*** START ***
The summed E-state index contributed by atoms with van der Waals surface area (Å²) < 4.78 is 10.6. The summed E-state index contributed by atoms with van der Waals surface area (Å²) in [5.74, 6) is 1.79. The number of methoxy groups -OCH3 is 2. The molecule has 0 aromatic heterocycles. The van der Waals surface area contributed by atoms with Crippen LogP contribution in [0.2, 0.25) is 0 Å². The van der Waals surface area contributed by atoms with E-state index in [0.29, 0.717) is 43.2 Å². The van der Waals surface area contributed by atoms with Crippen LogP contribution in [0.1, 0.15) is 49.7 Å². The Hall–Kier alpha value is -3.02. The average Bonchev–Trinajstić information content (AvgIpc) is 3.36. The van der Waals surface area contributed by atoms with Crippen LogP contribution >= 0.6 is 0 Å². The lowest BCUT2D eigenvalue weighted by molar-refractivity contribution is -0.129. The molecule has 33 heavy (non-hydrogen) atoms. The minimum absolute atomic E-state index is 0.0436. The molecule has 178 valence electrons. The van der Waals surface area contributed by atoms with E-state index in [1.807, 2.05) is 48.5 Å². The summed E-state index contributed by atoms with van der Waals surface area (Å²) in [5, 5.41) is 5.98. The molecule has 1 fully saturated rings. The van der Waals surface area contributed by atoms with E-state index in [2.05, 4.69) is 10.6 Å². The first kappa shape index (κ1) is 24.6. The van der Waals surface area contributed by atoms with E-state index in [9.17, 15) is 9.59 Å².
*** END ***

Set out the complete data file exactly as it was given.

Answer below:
The summed E-state index contributed by atoms with van der Waals surface area (Å²) < 4.78 is 10.6. The summed E-state index contributed by atoms with van der Waals surface area (Å²) in [5.74, 6) is 1.79. The number of methoxy groups -OCH3 is 2. The molecule has 0 aromatic heterocycles. The van der Waals surface area contributed by atoms with Crippen LogP contribution in [0.2, 0.25) is 0 Å². The van der Waals surface area contributed by atoms with E-state index in [0.29, 0.717) is 43.2 Å². The van der Waals surface area contributed by atoms with Crippen LogP contribution in [0.1, 0.15) is 49.7 Å². The Hall–Kier alpha value is -3.02. The average Bonchev–Trinajstić information content (AvgIpc) is 3.36. The van der Waals surface area contributed by atoms with Crippen LogP contribution >= 0.6 is 0 Å². The lowest BCUT2D eigenvalue weighted by molar-refractivity contribution is -0.129. The molecule has 33 heavy (non-hydrogen) atoms. The minimum absolute atomic E-state index is 0.0436. The molecule has 178 valence electrons. The van der Waals surface area contributed by atoms with E-state index in [1.807, 2.05) is 48.5 Å². The summed E-state index contributed by atoms with van der Waals surface area (Å²) in [5, 5.41) is 5.98. The molecule has 1 fully saturated rings. The van der Waals surface area contributed by atoms with E-state index in [2.05, 4.69) is 10.6 Å². The first kappa shape index (κ1) is 24.6. The van der Waals surface area contributed by atoms with E-state index in [9.17, 15) is 9.59 Å².